PCT published application No. WO 86/02561 teaches a medical device of a hydropho-bic thermoplastic polymer having up to 1% chlorhexidine base coated thereon or incorporated therein.
UK patent application No. 2,084,466A discloses a polypropylene article rendered biocidal with chlorhexidine base, and suggests that the article may be prepared from other plastics.
Solomon et al., in U.S. Pat. No. 4,713,402, discloses a method for attachment of a quaternary salt to the surface of a polymeric article and affixation of an antibiotic or antithrombogenic agent to the salt.
Although all of the above disclosures have addressed the separate problems of infection control and lubricity during use of medical articles, completely satisfactory solutions even to the individual problems have not yet been disclosed. The present invention is directed toward providing a common solution to both problems.
A method for preparing a lubricious, anti-infective medical article includes applying to a surface of the article a coating of an anti-infective agent and a silicone lubricant. Preferably, the coating is applied by dipping the surface into a solvent solution of the anti infective agent and lubricant and evaporating the solvent. The term anti infective agent is herein intended to mean any agent which inhibits bacterial growth, and thus includes antibiotics, antibacterial agents, antiviral agents and antimicrobial agents.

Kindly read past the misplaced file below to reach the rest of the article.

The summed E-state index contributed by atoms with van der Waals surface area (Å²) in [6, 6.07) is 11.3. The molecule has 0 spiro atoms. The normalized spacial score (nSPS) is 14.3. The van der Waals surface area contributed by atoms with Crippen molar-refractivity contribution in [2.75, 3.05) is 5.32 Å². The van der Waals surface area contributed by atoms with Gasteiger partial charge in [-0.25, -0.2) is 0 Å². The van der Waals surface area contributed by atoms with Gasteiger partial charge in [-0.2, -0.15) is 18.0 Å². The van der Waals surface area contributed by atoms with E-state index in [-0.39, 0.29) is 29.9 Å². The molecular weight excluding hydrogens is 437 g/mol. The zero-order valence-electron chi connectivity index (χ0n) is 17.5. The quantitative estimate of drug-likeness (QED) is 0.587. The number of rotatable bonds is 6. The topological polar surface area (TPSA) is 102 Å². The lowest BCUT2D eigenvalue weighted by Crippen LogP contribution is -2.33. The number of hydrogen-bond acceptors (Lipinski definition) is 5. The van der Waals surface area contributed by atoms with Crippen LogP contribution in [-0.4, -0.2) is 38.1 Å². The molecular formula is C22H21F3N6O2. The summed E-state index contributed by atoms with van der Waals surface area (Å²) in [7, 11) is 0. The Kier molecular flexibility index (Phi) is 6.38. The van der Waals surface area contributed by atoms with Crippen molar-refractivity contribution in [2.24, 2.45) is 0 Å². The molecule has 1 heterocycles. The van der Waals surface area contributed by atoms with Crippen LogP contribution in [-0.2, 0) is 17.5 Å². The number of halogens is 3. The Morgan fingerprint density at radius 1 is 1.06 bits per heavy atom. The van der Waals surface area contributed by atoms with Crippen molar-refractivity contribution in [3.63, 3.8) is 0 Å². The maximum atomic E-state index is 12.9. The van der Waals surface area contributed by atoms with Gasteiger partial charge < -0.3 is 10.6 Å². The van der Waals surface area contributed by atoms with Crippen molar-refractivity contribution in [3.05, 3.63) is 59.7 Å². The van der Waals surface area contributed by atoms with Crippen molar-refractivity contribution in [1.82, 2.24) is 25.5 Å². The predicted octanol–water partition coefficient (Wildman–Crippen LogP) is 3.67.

A preferred method of the invention includes preparing a homogeneous melt of a substantially hydrophilic polymer and the anti infective agent and extruding the melt through a die to form a medical article having the anti infective agent distributed substantially evenly throughout the bulk of the polymer (hereinafter referred to as bulk distributed) prior to applying the surface coating.